This year’s theme for Content and Communications World (“Discover. Define. Deliver”) turned out to have been more apt than the organizers may have realized.
As with past events, there is always much to “Discover” (imagine being a customer of CPC—closed captioning software provider—and finding out at the trade exhibition that it’s corporate identity is now Telestream by searching in vain for the former’s booth only to stumble upon the latter’s—what else haven’t the clients been told?).
As was heard at session after session, a universal way to “Define” 4K was as hard to find as just what constitutes sex (whether in the Oval Office or not!). Problem is, the usual equation with ultra-high definition is misleading because that standard has two (so far) levels: 4K and 8K.
But perhaps the most provoking word of the lot is and will be—for the foreseeable future (an expression in and of itself an oxymoron when it comes to predicting the next big thing in the increasingly consumer-driven electronics marketplace)—“Deliver.”
With the much-touted approval of the HEVC (High Efficiency Video Coding, aka H.265) codec for direct-to-home useage last January, and the continuing hype about 4K video (notably the latter’s huge increase of pixels—made possible for wide adoption, theoretically by the former’s ~50% improvement in compression, resulting in little if any need to increase bandwidth), it seems that only consumer electronics manufacturers could be the “fly in the ointment” for a smooth rollout of television (film already embraces 4K; YouTube has used it for three years)—wherever it can be seen—becoming a truly “immersive environment” for reality-starved viewers. (One can hardly wait for Scent TV to complete the total experience.)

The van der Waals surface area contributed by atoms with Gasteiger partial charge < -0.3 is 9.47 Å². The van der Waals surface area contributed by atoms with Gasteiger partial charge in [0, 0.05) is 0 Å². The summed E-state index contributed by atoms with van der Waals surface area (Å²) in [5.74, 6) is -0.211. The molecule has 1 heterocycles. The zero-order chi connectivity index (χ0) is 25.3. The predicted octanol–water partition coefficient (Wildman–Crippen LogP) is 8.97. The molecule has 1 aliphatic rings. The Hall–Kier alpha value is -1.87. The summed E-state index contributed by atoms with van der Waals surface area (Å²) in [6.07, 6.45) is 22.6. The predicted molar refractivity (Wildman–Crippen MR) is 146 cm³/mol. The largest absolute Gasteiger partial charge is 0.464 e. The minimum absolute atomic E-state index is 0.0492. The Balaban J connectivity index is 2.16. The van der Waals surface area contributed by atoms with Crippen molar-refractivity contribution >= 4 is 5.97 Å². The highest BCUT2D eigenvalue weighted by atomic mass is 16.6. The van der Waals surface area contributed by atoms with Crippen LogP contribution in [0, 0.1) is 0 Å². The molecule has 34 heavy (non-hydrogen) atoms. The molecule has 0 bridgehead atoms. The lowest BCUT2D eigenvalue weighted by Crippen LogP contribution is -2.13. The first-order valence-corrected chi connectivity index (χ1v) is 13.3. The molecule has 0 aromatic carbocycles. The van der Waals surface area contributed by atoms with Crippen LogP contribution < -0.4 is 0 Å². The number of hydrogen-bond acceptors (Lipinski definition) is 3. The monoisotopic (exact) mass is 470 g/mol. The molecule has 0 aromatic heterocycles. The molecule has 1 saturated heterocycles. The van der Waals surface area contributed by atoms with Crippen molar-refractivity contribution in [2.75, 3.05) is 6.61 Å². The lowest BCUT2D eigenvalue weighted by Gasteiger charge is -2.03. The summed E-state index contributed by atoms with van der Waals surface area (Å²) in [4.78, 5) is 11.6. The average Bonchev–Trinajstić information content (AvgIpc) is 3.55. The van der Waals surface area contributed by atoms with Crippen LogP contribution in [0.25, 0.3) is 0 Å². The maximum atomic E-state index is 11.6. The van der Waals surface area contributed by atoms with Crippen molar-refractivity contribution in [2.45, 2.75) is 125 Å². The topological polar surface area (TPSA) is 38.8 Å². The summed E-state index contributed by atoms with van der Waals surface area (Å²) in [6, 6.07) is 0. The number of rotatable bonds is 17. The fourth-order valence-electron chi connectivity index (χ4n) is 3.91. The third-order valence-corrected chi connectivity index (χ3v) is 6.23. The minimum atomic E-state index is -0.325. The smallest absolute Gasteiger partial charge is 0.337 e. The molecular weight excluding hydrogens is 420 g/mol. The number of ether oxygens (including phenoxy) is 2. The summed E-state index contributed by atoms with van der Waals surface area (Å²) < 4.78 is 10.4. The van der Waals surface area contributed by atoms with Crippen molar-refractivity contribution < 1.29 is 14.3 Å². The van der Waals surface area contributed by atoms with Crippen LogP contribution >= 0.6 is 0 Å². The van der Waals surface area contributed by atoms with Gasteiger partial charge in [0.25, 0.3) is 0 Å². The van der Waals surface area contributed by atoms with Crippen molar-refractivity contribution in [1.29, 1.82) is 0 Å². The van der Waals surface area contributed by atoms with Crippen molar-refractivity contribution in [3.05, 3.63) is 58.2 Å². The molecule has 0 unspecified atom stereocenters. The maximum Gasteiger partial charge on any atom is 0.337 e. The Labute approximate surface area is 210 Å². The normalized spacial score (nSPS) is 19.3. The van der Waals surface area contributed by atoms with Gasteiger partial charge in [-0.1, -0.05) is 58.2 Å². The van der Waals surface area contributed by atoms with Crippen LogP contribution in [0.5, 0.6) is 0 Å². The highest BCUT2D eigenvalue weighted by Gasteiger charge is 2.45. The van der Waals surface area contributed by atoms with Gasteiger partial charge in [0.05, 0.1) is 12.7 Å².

Time and time again, delegates were reminded that the first iteration of HD “never produced a nickel” much less a solid return on investment for broadcasters and distributors. Yet that “cost of doing business,” equally hyped innovation (1999) paled in comparison to the decidedly unspectacular launch/adoption of 3-D TV.
Many speakers and participants alike were clearly nervous that if 4K was rolled out to unwitting consumers without all of its bells and whistles up and running so as to astonish on every screen—large or small (not just at mega sports bars and football stadiums), then pesky consumers might well take to social media and mock all of those precious brands that are bent on securing subscribers’ cash while simultaneously providing value-seeking advertisers with the ultimate one-to-one connection with new customers and old.
No small stakes indeed.
Notable quotes/questions from the sessions and seminars:
Multi-Platform Television: Navigating the Path to the Connected Consumer
Moderator: Roger Charlesworth, President, Charlesworth Media
“Sports has been the big driver…86% of viewers use [second screen] devices while watching TV.” (Eric Black, NBC Sports Group)
“Living room watching [of TV] is one to many; device watching is one to one…Next year, [technology] will allow mobile viewers’ ratings to roll up to TV ratings.” (Paul Spears, SVP, Nielsen Company)